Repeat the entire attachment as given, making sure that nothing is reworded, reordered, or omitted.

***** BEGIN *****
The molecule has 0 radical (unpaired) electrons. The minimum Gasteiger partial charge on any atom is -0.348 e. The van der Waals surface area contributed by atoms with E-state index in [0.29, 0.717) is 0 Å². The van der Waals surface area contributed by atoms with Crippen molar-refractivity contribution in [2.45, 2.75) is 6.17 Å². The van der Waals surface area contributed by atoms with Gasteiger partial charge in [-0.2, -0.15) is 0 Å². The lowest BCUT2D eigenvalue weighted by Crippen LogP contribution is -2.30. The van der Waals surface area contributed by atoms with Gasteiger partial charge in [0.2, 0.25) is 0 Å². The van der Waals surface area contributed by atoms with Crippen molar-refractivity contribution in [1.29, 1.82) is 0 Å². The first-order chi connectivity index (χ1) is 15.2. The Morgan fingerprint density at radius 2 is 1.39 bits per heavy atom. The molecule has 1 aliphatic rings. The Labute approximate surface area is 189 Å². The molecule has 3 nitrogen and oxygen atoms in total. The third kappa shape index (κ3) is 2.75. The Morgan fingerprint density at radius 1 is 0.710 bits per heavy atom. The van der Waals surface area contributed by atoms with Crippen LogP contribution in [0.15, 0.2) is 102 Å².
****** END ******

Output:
The molecule has 0 radical (unpaired) electrons. The minimum Gasteiger partial charge on any atom is -0.348 e. The van der Waals surface area contributed by atoms with E-state index in [0.29, 0.717) is 0 Å². The van der Waals surface area contributed by atoms with Crippen molar-refractivity contribution in [2.45, 2.75) is 6.17 Å². The van der Waals surface area contributed by atoms with Gasteiger partial charge in [-0.2, -0.15) is 0 Å². The lowest BCUT2D eigenvalue weighted by Crippen LogP contribution is -2.30. The van der Waals surface area contributed by atoms with Gasteiger partial charge in [0.2, 0.25) is 0 Å². The van der Waals surface area contributed by atoms with Crippen molar-refractivity contribution in [1.29, 1.82) is 0 Å². The first-order chi connectivity index (χ1) is 15.2. The Morgan fingerprint density at radius 2 is 1.39 bits per heavy atom. The molecule has 1 aliphatic rings. The Labute approximate surface area is 189 Å². The molecule has 3 nitrogen and oxygen atoms in total. The third kappa shape index (κ3) is 2.75. The Morgan fingerprint density at radius 1 is 0.710 bits per heavy atom. The van der Waals surface area contributed by atoms with Crippen LogP contribution in [0.15, 0.2) is 102 Å².